Explore potential strategies.
Students lack pre-requisite knowledge and skills.
Even when students have effectively learned the new material being tested on an exam, they may perform poorly if relevant, pre-requisite knowledge is weak or lacking. For example, on a physics exam, students may have difficulty solving a problem mainly because they lack sufficient calculus skills. Indeed, even when students have pre-requisite skills accurately learned, their exam performance may still suffer if those pre-requisite skills are applied so laboriously that they take up too much time or cognitive resources to allow successful exam completion.
To determine if your students’ poor performance can be attributed to weak or missing pre-requisite knowledge, it is first necessary to identify what pre-requisite skills were necessary for completing the exam. That is, try to approach the exam as a student would and analyze what pieces of knowledge or particular skills are necessary to solve the problems. Then, you can create and administer a prior knowledge assessment that tests this pre-requisite knowledge. (Because this step is often difficult for faculty who are experts in their area, we encourage you to consult with an Eberly Center colleague for assistance.) The results of the assessment may lead to different courses of action: you may identify common gaps in students’ knowledge that you choose to review with the whole class, or the results may help students identify their own gaps for self-remediation. In the latter case, an instructor’s role might include articulating the strategies students could take to address those gaps, including seeking help from Academic Development, attending supplemental instruction (SI) sessions when available, taking or re-taking a pre-requisite course, or even dropping your course until they are better prepared.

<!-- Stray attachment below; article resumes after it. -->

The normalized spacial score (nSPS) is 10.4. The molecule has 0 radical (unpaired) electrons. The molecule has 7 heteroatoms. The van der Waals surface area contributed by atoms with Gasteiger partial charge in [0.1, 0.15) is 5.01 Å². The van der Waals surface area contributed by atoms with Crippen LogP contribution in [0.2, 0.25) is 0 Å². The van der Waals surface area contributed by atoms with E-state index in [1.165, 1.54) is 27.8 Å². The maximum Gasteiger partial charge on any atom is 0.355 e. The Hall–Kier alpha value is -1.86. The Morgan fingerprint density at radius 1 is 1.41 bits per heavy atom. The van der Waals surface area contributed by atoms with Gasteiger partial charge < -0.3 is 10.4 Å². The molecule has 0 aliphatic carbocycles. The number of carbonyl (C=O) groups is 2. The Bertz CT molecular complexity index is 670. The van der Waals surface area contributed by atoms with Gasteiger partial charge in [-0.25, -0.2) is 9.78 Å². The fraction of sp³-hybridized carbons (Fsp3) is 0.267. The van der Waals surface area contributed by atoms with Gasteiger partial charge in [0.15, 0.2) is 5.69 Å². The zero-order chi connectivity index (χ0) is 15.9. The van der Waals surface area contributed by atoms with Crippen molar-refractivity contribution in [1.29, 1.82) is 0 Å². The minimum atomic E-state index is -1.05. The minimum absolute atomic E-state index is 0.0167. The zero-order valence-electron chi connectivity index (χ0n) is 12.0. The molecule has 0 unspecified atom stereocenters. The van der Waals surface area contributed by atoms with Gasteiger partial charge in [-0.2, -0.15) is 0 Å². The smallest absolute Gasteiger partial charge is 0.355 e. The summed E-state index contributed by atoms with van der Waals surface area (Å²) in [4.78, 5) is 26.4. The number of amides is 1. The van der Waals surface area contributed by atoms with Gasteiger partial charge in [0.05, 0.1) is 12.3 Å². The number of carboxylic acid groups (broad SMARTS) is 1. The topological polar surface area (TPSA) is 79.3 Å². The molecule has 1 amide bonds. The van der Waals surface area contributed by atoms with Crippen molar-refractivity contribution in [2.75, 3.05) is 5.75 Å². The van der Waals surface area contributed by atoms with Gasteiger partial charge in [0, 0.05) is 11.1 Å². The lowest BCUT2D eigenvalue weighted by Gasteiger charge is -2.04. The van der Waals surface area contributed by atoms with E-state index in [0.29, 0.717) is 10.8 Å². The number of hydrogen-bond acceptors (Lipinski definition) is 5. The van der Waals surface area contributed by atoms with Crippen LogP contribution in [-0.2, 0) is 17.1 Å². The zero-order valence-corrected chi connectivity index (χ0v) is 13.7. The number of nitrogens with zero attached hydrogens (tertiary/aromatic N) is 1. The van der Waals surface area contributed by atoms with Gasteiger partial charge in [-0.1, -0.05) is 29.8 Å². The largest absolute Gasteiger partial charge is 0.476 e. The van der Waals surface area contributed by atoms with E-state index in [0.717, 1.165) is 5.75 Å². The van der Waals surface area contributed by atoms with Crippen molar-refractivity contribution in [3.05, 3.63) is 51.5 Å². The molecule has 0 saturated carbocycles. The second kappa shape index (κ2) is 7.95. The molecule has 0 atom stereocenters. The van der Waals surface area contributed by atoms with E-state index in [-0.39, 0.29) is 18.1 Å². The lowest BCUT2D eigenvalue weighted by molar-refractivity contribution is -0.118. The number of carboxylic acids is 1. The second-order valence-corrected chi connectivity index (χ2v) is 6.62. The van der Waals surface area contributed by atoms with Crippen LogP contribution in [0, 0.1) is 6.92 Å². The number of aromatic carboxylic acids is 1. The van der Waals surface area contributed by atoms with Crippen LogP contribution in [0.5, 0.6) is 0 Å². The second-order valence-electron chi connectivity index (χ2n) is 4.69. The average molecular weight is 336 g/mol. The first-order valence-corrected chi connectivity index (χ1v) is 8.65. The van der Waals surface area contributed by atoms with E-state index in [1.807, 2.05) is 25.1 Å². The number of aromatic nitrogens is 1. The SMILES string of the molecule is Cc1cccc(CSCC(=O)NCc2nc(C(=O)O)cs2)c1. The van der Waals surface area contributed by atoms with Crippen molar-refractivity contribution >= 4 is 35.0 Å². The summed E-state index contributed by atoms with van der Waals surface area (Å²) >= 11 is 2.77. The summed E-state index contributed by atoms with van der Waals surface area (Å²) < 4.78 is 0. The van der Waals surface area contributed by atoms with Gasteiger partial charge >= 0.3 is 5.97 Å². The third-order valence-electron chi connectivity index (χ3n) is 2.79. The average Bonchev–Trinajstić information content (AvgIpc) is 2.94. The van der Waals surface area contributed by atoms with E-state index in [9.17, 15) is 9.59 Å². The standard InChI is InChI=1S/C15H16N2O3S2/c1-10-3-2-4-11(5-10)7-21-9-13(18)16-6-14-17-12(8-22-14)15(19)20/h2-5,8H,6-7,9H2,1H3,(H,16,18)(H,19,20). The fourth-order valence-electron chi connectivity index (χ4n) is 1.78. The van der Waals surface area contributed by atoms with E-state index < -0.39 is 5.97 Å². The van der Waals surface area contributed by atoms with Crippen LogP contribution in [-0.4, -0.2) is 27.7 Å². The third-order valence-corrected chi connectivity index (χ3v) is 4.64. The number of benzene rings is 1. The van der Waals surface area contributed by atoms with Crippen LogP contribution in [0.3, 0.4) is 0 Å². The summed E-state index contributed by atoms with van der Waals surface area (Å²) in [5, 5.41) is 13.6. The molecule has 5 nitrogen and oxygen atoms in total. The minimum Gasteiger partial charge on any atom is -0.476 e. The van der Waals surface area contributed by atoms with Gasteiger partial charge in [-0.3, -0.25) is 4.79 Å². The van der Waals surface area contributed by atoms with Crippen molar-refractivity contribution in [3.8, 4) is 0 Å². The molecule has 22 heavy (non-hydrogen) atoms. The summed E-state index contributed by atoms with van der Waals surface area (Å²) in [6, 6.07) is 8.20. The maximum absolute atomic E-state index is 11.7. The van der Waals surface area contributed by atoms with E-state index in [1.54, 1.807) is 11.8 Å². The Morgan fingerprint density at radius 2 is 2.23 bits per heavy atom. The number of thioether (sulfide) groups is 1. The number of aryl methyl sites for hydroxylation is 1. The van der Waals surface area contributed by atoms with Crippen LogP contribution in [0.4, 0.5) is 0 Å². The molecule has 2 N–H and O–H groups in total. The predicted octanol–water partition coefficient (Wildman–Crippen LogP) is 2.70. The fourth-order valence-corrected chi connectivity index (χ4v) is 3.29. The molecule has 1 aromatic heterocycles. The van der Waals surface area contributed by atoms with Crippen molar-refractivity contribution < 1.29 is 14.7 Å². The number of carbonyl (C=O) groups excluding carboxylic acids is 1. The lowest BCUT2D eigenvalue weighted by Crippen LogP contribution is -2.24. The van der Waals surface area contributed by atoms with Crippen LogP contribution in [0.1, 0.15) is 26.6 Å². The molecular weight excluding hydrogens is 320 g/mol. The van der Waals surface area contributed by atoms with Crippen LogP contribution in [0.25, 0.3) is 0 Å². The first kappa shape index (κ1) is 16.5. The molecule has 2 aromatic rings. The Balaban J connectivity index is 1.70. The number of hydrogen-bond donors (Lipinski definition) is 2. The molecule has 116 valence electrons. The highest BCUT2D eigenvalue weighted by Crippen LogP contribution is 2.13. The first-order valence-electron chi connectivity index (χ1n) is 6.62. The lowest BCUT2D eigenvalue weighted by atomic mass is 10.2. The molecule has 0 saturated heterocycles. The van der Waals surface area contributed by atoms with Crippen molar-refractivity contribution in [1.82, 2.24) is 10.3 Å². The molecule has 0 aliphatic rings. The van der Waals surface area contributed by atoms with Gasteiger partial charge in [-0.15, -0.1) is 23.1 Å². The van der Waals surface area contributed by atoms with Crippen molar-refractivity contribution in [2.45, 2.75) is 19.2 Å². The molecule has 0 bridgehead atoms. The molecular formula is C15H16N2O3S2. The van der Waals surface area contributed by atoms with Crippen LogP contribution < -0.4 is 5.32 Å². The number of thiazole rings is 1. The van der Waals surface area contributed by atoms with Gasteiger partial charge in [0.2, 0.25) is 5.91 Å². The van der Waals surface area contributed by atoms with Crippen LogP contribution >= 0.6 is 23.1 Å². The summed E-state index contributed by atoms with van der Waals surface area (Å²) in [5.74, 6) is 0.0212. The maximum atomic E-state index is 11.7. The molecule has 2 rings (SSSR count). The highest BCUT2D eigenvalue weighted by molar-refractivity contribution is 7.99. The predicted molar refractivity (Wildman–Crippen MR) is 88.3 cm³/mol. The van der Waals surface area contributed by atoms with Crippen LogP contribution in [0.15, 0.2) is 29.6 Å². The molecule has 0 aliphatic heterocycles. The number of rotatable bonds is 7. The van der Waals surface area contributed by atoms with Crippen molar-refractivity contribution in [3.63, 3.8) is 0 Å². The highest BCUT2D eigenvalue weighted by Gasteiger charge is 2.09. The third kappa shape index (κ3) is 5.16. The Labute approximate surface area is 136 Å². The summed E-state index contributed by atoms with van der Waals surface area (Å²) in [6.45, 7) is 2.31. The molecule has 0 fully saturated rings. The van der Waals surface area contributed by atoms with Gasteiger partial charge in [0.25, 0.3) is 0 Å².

Sometimes students are able to apply pre-requisite skills in isolation, but they are not proficient enough with those skills to apply them effectively in combination with the other knowledge they are learning in your course. In this case, students may need to strengthen the necessary pre-requisite skills. Assigning exercises that target not only accuracy but also speed and facility with the pre-requisite skills can help. In addition, it may be useful to assign more complex problems (specifically, problems that gradually increase in complexity) so students get practice applying their pre-requisite skills in combination.
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